2021-2022 Precious Blood Volunteers: Vincent Tedford

2021-2022 Precious Blood Volunteer, Vincent Tedford

We are excited to announce that Vincent Tedford will be serving as a Precious Blood Volunteer! Vincent will serve at Precious Blood Ministry of Reconciliation in Chicago, Illinois. He will be serving for the 2021-2022 volunteer year. Vincent is a graduate of Texas A&M University in College Station, Texas. He graduated with a Bachelor of Arts in Physics. Vincent is from Brownfield, Texas.

Why do you want to volunteer?

“I want to volunteer because I want to put my faith into action. I want to love others as I have been loved. Vocationally, volunteering prepares me for, what I hope to be, a lifetime of service to the world around me.”

Why do you want to volunteer with Precious Blood Volunteers?

“I want to volunteer with Precious Blood Volunteers because I like the people and the mission. From meeting all those who interviewed me, I got the sense one of my biggest dreams would be fulfilled, to be part of a family-like workplace. I want to support the mission of Precious Blood Ministry of Reconciliation as I walk with those who suffer, especially from injustice. While I hope to use my educational background for furthering mankind’s understanding of the universe, I think it equally important to support the educational needs of those in marginalized or underserved communities. I want a stake in a future where true justice, reconciliation, and love are more important, and in fact fundamental to, the advancement of humanity.”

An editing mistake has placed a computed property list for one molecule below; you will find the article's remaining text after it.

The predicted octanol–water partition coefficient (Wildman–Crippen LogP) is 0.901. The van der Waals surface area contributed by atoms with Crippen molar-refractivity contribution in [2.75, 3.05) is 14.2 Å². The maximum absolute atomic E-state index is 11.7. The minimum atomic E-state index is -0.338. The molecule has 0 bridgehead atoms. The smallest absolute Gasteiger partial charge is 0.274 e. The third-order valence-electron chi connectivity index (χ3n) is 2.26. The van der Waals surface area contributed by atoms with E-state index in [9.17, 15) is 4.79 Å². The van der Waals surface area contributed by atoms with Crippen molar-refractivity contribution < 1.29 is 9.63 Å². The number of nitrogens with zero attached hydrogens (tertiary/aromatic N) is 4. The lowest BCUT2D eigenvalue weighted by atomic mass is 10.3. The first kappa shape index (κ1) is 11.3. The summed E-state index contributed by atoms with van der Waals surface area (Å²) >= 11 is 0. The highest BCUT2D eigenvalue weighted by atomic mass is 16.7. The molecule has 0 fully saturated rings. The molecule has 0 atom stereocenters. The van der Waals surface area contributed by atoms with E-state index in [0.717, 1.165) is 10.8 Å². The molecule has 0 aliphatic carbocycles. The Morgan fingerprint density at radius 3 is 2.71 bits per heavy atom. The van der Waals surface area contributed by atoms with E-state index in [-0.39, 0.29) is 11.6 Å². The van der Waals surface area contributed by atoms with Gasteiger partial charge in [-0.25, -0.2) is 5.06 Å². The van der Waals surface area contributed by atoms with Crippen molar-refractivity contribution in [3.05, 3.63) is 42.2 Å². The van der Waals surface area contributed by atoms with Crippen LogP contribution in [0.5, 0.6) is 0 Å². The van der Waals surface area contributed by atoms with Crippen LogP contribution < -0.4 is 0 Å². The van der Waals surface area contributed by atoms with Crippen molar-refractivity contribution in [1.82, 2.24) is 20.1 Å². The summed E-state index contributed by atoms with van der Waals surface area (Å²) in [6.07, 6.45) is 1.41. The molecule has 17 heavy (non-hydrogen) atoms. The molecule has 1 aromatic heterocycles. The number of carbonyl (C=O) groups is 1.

What are you looking forward to about your volunteer experience?

“I am looking forward to being a compassionate teacher/mentor who plays a role in the education and progress of the individuals I serve. I look forward to building relationships with people who are different than I am and what we can learn from each other. Most of all, I look forward to living more like Christ and his apostles by simply focusing on the people around me, how I can be of service to them, and growing spiritually to be a vessel of God’s love.”

Learn more about Precious Blood Volunteers at preciousbloodvolunteers.org.

2021-2022 Precious Blood Volunteers: Raechel Kiesel

2021-2022 Precious Blood Volunteer, Raechel Kiesel

We are happy to announce that Raechel Kiesel will be serving as a Precious Blood Volunteer for the 2021-2022 volunteer year. She will be serving at Precious Blood Ministry of Reconciliation in Chicago, Illinois. Raechel is from Fort Branch, Indiana. She served this past year as a volunteer at Dismas House in Worcester, Massachusetts. Raechel graduated from the University of Notre Dame. She graduated with a Bachelor of Arts in Sociology and Theology, along with a Minor in Business Economics.

Why do you want to volunteer?

“I spent the past year at Dismas House with folks who were formerly incarcerated or homeless. After hearing their stories and learning from their experiences, I am excited to keep asking questions as a Precious Blood Volunteer about how our country thinks of and pursues justice and how to continue seeking reconciliation.”

Why do you want to volunteer with Precious Blood Volunteers?